Malaysian palm oil giant in fight with forest people gets rebuke from RSPO

6 April 2011 Science News

Malaysian palm oil giant in fight with forest people gets rebuke from RSPO

A Malaysian palm oil company facing criticism for a land dispute with forest people in Borneo has been suspended from the Roundtable on Sustainable Palm Oil (RSPO), an eco-certification body.

RSPO said IOI Corp breached "two core membership mandates and obligations" on land conflict and conversion of high conservation forest into oil palm plantations. IOI Corp will have 28 days to deliver a proposal to resolve the outstanding issues. Should it fail to do so by May 2, 2011, RSPO told IOI it will consider "further sanctions against your company, which may include the suspension of your license for new transactions involving Certified Sustainable Palm Oil materials including GreenPalm certificates."

map of contested IOI plantation
Location map showing key areas visited during field study by the NGO Grassroots (from Case study of IOI Pelita Plantations operations and practices, and its impact upon the community of Long Teran Kanan, Tinjar, Baram, Sarawak, Malaysia): A) IOI workers' housing B) View of recent land clearing activities by IOI C) IOI's agrochemical storage and mixing area D) Sungai Tegai E) IOI's waste dumping area F) IOI Tegai Estate entrance / IOI cuts off community farmer's access to farm G) Community water intake point / Community water catchment area / Community farmer Malang Jok's land H) IOI workers' illegal burial grounds I) IOI promises assistance with road repairs J) View of IOI's oil palms on community land K) Gas pipeline project L) IOI Tegai Estate office M) Kampung Long Teran Kanan

Such a move could cost IOI dearly in the marketplace. In 2009 and 2010, PT Sinar Mas Agro Resources and Technology (PT SMART), an Indonesian subsidiary of Golden Agri Resources, lost a number of major customers after it was found to be clearing carbon-dense peatlands and rainforests in Indonesian Borneo. Unilever, Kraft, and Nestle were among the companies that abandoned PT SMART, which has since announced a strict forest policy for new plantations.

The rebuke from RSPO comes just days after the Rainforest Action Network (RAN) highlighted the struggle between the people of Long Teran Kenan and IOI over two plantations on native lands in Baram, Sarawak in Malaysian Borneo. Last month the community seized the contested plantations after the palm oil giant failed to respect the terms of a court ruling that the plantations were established on native customary land.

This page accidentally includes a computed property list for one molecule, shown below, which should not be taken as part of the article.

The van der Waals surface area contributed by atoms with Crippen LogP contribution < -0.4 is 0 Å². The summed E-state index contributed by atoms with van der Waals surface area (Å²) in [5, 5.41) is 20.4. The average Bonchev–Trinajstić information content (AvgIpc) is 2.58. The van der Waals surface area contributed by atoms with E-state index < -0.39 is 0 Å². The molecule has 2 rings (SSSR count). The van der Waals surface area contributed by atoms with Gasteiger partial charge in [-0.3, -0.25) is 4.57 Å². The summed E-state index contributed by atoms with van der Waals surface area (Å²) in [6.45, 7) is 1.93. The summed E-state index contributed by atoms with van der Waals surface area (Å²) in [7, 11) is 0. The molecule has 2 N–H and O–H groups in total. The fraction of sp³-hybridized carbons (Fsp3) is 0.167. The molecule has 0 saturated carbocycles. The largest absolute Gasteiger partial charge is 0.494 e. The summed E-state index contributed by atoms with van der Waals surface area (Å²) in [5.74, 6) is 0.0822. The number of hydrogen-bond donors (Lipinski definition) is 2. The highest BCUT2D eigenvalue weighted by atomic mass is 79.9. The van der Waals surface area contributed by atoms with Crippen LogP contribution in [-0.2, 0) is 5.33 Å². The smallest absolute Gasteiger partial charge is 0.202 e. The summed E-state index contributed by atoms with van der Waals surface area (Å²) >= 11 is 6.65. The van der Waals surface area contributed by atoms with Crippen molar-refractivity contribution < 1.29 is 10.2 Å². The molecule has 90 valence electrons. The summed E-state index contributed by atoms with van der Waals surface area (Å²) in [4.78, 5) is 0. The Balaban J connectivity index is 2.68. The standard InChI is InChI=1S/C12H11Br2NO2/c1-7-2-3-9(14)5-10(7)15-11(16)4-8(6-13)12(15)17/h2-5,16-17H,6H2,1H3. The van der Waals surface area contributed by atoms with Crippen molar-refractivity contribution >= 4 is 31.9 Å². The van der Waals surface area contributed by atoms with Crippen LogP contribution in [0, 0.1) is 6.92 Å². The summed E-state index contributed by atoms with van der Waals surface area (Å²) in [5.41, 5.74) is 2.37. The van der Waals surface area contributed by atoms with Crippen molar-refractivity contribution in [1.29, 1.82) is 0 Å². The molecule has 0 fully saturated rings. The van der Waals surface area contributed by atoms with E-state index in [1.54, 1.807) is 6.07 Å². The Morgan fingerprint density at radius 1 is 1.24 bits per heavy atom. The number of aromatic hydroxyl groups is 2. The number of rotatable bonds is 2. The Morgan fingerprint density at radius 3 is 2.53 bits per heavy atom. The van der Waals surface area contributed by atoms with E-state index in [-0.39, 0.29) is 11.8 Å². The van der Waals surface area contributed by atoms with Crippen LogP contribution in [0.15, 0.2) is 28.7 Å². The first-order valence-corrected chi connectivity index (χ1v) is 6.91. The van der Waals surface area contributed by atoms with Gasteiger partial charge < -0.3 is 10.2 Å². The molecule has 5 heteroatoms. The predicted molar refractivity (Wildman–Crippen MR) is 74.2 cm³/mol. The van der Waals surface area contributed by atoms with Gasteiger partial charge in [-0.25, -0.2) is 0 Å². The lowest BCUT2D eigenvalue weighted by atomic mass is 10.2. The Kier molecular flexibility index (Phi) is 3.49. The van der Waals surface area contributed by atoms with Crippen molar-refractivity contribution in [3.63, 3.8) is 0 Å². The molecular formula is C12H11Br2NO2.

According to the San Francisco-based activist group, the action came after months of inaction by IOI, following the March 2010 court decision that two concessions held by the palm oil company were planted on community lands. Despite the ruling, IOI continued to operate its plantations. It also broke its commitment not to appeal the court decision, according to RAN. So last month, the people of Long Teran Kenan blocked the road and occupied the plantation. They have since started harvesting and selling the fruit to a nearby palm oil mill.

RAN is campaigning around the situation because IOI supplies palm oil to Cargill, America's largest palm oil importer. RAN says Cargill has failed to enact policies that protect against such abuses.

Cargill did not respond to request for comment from, but in the past the agroindustrial giant has stood behind its suppliers.

In an emailed statement, IOI called the community's actions "illegal" and said the natives' customary rights on the land "can be extinguished by paying compensation."

But Linsey Allen, RAN's Forest Program Director, told IOI's response reflected its "lack of commitment to respectful engagement with people of Long Teran Kenan."

"Rainforest Action Network disputes IOI's accusation that the native customary landholders are 'illegal' and will continue to stand in solidarity with the community of Long Teran in its fight to reclaim ancestral lands from one of the most powerful palm oil companies if the world," she said.

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